Frances Haigh: Huge significance of Gatwick Airport’s future

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My column about Gatwick attracted a lot of interest, particularly from opponents of expansion. As there is only so much I can say on Twitter, I promised to address these issues further in my column.

It is important that we have this debate, because the question of the airport is of huge significance. Many decisions being taken in the next few months, not least about the HDPF Local Plan, will need to take the future of the airport into consideration.

Let’s consider some possible scenarios.

No extra runway, housing as per the HDPF.

The major developments, such as North and West of Horsham will mean a large influx of new residents. There may be some infrastructure at those sites, such as primary schools, but there will be few improvements to our roads, rail, sewage works or hospital. We already have a shortage of GPs, access to East Surrey is poor, the trains are crowded and roads becoming more congested. Most of Horsham District will become a dormitory for more people commuting to London as there is not enough employment locally. All of this will impact on the future of Horsham itself.

No extra runway, housing numbers increased by the Planning Inspector.

This may mean there would also be little improvement to infrastructure. Additional numbers of homes will make the situation worse. Developers will continue to circle around the area, knowing that the market for housing will grow as more people move from London.

How do we deal with this as local politicians? We are being surrounded by new housing developments and this is likely to continue as there is a shortage of homes. UKIP councillor Roger Arthur said last week that we do not need to build as the housing requirement is based on the number of persons per household being low, yet the trend is towards young people staying longer with their parents or sharing with friends and colleagues.

Yes he is right that there are more young people crammed in to homes of multiple-occupation or stuck with their parents. In London family homes are being divided up into small units generating more rent. Even in Horsham we have young people living in converted garages, and soon we will have micro-apartments in Linden House. What is the solution here? How do we make better use of our existing housing stock if we are not to build more homes? What are the consequences if our young people cannot afford a home in which to raise their families?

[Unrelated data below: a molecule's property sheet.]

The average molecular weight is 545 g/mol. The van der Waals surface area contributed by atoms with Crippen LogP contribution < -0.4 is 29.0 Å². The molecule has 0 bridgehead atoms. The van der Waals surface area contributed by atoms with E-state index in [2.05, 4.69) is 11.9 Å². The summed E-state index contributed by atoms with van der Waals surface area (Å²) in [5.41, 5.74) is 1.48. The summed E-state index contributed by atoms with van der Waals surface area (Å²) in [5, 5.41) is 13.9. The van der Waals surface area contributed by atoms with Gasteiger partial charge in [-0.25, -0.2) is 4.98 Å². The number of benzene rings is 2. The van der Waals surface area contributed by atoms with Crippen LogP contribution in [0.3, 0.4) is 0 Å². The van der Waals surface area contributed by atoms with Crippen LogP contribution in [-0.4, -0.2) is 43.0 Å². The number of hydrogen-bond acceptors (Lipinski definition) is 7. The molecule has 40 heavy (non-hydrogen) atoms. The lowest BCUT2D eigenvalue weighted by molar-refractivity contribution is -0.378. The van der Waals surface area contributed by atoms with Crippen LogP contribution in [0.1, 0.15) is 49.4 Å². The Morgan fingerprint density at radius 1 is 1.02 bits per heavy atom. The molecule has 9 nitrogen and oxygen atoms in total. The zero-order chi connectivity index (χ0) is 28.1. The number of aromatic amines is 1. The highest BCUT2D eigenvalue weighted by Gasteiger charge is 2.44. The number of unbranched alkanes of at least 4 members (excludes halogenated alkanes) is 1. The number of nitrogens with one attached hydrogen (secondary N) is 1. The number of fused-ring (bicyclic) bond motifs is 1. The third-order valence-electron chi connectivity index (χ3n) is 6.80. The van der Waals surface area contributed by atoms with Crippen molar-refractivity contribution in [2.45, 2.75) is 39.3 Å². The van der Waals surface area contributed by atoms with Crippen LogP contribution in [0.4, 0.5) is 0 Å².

We already have low numbers of 20-35 year olds in Horsham District; should more of our young people move away? A local care home has had to provide staff accommodation as the staff they need cannot afford to live here. The NHS also has recruitment problems.

Who Pays?

Some people have questioned who pays for the infrastructure that we need and object to this being funded by the taxpayer. I am referring to infrastructure in its widest sense not just transport networks, but also energy and water supplies, schools, hospitals and leisure facilities. If the taxpayer does not pay, then all of these have to be provided by private companies. This introduces a profit element, adding to the cost, and also means that the cost has to be recovered by those companies. More PFI anyone? More toll roads? If a major housing development is built, such as the site proposed by Liberty in North Horsham, the site-specific infrastructure is part of the package that has to be provided by the developer.

This is effectively paid for by the purchasers of the new homes. However, something like dualling the A24 would not be covered, as it is not site-specific, but it does have to absorb additional traffic due to the new developments around Horsham, Southwater and Billingshurst. Who should fund improvements to this road? Some of you may argue that this road should be left as it is, but it will become more congested and the knock-on effect is that villages like Warnham and Rusper will have more through-traffic.

If as taxpayers, we invest in infrastructure, this provides employment at all levels of skill and expertise, providing good quality, well-paid jobs for our young people. The salaries are taxable, so some of it goes straight back to the government. The remainder of the salaries is spent across the economy, supporting other businesses, giving other people a livelihood, returning more tax back to the government from personal tax, VAT, corporation tax, council tax. The materials used generate more employment, and more revenues for government. If we do not invest, we have to support more people who are unemployed or under-employed. Government investment is where we all work together in the best interests of our economy and without it we cannot pay for the NHS or for pensions. So I agree with Michael Brookes (23rd October) that we need to provide decent income for pensioners, but we provide this by building a strong economy that funds those pensions. Infrastructure puts money into the UK, building prosperity and investing in skills; and this is most definitely Lib Dem policy, in our pre-manifesto.

In the second part of this article, I will discuss climate change and transport. What could be done to reduce carbon emissions and how should we travel?

What would you change to make the environment better for our children and grandchildren?

Frances Haigh is leader of the Lib Dem group on Horsham District Council.